The first year I offered guided backpacking trips and courses in 2011, preparations for them were disastrously inefficient. My systems were nicely refined for solo thru-hikes, but I learned that groups of up to 10 clients for 3, 5, or 7 days at a time entail much more: more logistics, more food, more group equipment, demo gear, and of course more responsibility and higher expectations.
An all-nighter preceding my departure flight was standard, and I still never felt like I’d finished everything I’d wanted to. Gosh, if leaving for a trip is this difficult, why not just stay home?
This year, my backpacking trip planning, preparing, and packing went much more smoothly. During the weekend before I left for a 3.5-week stretch in the Appalachian Mountains with 5 trips and 50 clients, for example, Amanda and I were able to construct raised beds in the backyard, drop in on a neighbor’s house party, and go out for a nice dinner.
How have I decreased the stress and time associated with planning, preparing, and packing for a backpacking trip? Here are my five top tips:
1. Dedicated space for gear and supplies
In 2011 I was still renting month-to-month, storing all of my possessions in a friend’s basement during the summer, and crashing in Amanda’s tiny Denver apartment between trips. I wasted a lot of time shuffling through tubs trying to locate what I needed for the next trip. (Tip: Buy see-through tubs.) I solved this problem the next year by buying a house with ample storage space. Now, I can keep clothing in my personal closet, sleeping bags in a downstairs closet, boxes of food on shelves in the boiler room, and all of my equipment — backpacks, shelters, stoves, etc — in the garage.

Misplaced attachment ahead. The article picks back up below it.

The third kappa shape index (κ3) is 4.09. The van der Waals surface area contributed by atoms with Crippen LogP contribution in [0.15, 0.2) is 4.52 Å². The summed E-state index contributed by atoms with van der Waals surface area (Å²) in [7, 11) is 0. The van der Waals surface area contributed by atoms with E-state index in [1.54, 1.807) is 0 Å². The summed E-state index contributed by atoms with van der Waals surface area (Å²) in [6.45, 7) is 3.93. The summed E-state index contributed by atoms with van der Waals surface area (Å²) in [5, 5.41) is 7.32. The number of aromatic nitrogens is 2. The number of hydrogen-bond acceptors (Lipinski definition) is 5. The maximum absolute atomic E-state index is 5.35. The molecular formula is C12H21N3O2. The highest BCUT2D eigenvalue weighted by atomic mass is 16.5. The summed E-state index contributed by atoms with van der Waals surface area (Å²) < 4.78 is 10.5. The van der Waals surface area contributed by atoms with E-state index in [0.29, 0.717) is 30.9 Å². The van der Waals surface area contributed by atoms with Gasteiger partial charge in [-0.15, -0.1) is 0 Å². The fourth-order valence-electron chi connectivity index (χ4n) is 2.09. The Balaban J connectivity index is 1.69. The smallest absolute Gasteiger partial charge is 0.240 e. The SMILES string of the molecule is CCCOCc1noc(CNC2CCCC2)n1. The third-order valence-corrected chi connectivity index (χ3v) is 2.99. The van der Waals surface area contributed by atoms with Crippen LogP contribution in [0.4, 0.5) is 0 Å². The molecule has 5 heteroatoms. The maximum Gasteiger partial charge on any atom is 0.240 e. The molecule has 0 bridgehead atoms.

2. Early preparations
A day or two before I leave, I pack everything in my suitcases or my car. But I’m only packing at that point, not still packaging food, finalizing gear lists, or reserving backcountry permits. Those tasks are tackled in the months and weeks prior to a trip, when I’m not up against a hard deadline like a plane flight.
3. Comprehensive lists
Prior to every trip, there are dozens of small but important items that must be completed. The list is remarkably consistent across trips, i.e. before every trip, I must make maps, purchase airfare, set an email auto-reply, configure SPOT messages, etc. Naturally, I use a spreadsheet to track the status of each task so that I can always be working towards getting something done, not trying to remember what else still needs to get done.
The personal and group gear I need for an upcoming trip is identical — or at least very similar to — what I took on some trip in the past. Ditto for calories: I know exactly how much and what types of food my body demands for trips of particular durations and intensities. Why reinvent the wheel? If I have accurate backpacking gear lists and food menus from previous trips, I only need to make a few tweaks to prepare for the next one. If you haven’t yet done enough trips to perfect your templates, duplicate the templates of someone who has.
5. Mass assembly
For tasks with considerable setup time, I complete large batches and stockpile the leftovers for later use. This is especially the case with food packaging — assembly goes quickly once I have out the scales, measuring cups, bowls, and plastic bags. So instead of preparing food for just the next trip, I prepare food for the entire next season. For really big batches, I’ll even hire a neighborhood kid to help out. Aluminum foil windscreens, toilet paper, balm jars of sunscreen and Bonnie’s Balm, and Aquamira water treatment are examples of other items that can be assembled in mass.